If you plan to publish your book with a traditional publisher, you’ll need an agent. Most publishers only work with agents.
Even if you find a publisher who will work with you directly, you should still use an agent.
Why is that?
Because an agent will negotiate a better contract for you than you could possibly do on your own. Even if you are a lawyer or know one, an agent is still in a better position to get you the best possible deal.
Of course, if you plan to indie-publish, there is no need for an agent.
Do you wonder about getting ISBNs for your indie-published books? It’s not too important to have an ISBN for e-books. I’ve heard of several successful indie authors who see no point in it.
However, having an ISBN does make a book seem more professional and part of mainstream book publishing. But aside from the image it conveys, I’m not aware of any tangible advantage for e-books.
You don’t need ISBNs for print books either, but I think they’re important. They facilitate ordering and tracking. Though bookstores typically don’t want to deal with self-published authors (unless you are local or have a connection with the manager), they will need the book to have an ISBN to order it and track it in their system.
Note that you need one ISBN for each format your book is in hardcover, paperback, e-book, audiobook, and so forth. If an organization will provide an ISBN as part of its services, look carefully at what you may give up when you use their ISBN.
Each chapter in my friend’s book starts with a quotation. Most of the quotes came from internet sites. She wonders if she needs to include a page citing sources where she obtained each quote. Here’s what I said to her.
For Traditionally Published Books
For traditionally published books, your publisher will have its own requirements for you to follow. And each publisher likely has a different approach. In addition, they also have a legal team that will help keep you and them out of legal trouble.
In general, they will want you to attribute your source. I’ve even heard of one publisher who insisted on a signed release for each quotation. This is burdensome and a good reason to not use quotations.
For Indie Published Books
If you are indie-publishing your book, my opinion (not legal advice) is to cite all your sources. In my books, I try to avoid using any quotes, in any way, from any source. That’s the surest way to avoid getting sued for plagiarism.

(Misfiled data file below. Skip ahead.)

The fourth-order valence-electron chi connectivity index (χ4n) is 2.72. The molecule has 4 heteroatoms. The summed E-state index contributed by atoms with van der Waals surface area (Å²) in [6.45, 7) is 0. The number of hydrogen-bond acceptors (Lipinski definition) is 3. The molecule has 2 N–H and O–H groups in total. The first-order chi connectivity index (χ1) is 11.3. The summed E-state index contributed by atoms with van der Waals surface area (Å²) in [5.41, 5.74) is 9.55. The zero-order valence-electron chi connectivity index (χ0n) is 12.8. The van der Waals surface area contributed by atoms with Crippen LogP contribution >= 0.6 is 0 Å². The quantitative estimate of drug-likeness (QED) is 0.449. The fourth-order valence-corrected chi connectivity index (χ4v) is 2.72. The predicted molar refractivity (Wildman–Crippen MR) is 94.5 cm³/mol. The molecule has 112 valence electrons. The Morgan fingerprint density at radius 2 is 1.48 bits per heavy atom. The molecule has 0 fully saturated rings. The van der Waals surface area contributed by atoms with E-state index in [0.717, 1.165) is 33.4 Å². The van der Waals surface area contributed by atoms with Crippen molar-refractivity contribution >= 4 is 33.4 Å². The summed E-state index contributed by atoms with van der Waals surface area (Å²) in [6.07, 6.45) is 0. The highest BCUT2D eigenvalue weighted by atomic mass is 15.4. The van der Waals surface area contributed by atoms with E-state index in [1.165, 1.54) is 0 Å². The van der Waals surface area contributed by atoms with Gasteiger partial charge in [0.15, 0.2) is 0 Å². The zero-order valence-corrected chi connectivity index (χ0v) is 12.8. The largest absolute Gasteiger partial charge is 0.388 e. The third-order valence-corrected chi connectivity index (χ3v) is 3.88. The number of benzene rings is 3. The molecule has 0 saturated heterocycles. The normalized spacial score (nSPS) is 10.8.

However, in your case, this gets messy because the website where you found the quote may have copied it from someone else—that is, they stole it from the original author. Then you perpetuate their plagiarism—and their crime.
Final Thoughts about Citing Sources
If you can remove the quote and put the concept in your own words, that might be your best approach.
I am not a lawyer, so this is not legal advice about citing sources. It’s just my opinion. For a great resource on this subject—as well as other important legal considerations for writers—check out Helen Sedwick’s excellent book Self-Publisher’s Legal Handbook.
Do you have questions about formatting numbers? There are two main rules that apply to writing numbers:
1. Write out single-digit numbers (one through nine) and use digits for numbers for 10 and higher, or
2. Write out one hundred and everything less. Use numbers for everything greater than one hundred.
Some style guides say to write out common numbers and use digits for all others. This would result in:
Of course, they’re exceptions and special cases. One example is that if a sentence begins with a number, always spell it. If this looks awkward, rewrite the sentence so that it doesn’t start with a number. In this case:
One thousand, two hundred and fifty-seven people were present . . .
The attendance was 1,257 . . .
Follow these pointers on formatting numbers to cover the most common situations.
Self-publishing is all about art, and making money from art isn’t the point—or so they say.
The motivation of self-publishing is making books available to the public.
The hardcore self-publisher does everything, from the cover design to editing, to interior layout, to marketing. Unfortunately, it shows in the final product. And for that reason,I hate reading self-published books.
Self-publishing finds its place with the writing hobbyist.
Indie-publishing finds its roots in the entrepreneurial spirit.
Indie-publication is a for-profit endeavor with a clear objective to monetize the value of books as a business.
The motivation of indie-publishing is profit from the art of books.
The indie publisher assembles a team, tapping others to assist with the publishing process, from cover design to editing, to interior layout, to marketing.
Indie-publishing finds its place with the writing professional.
From all this, I realize that when I say I plan to self-publish some of my books, I really mean indie-publishing. Though I view my writing as art, I also see the results as a business opportunity. And I’ve been an entrepreneur longer than I’ve been a writer—though not by much.
Yes, I still have a goal to traditionally publish some books. I also plan to indie-publish other books. Together they will help me to one day make a living writing full time.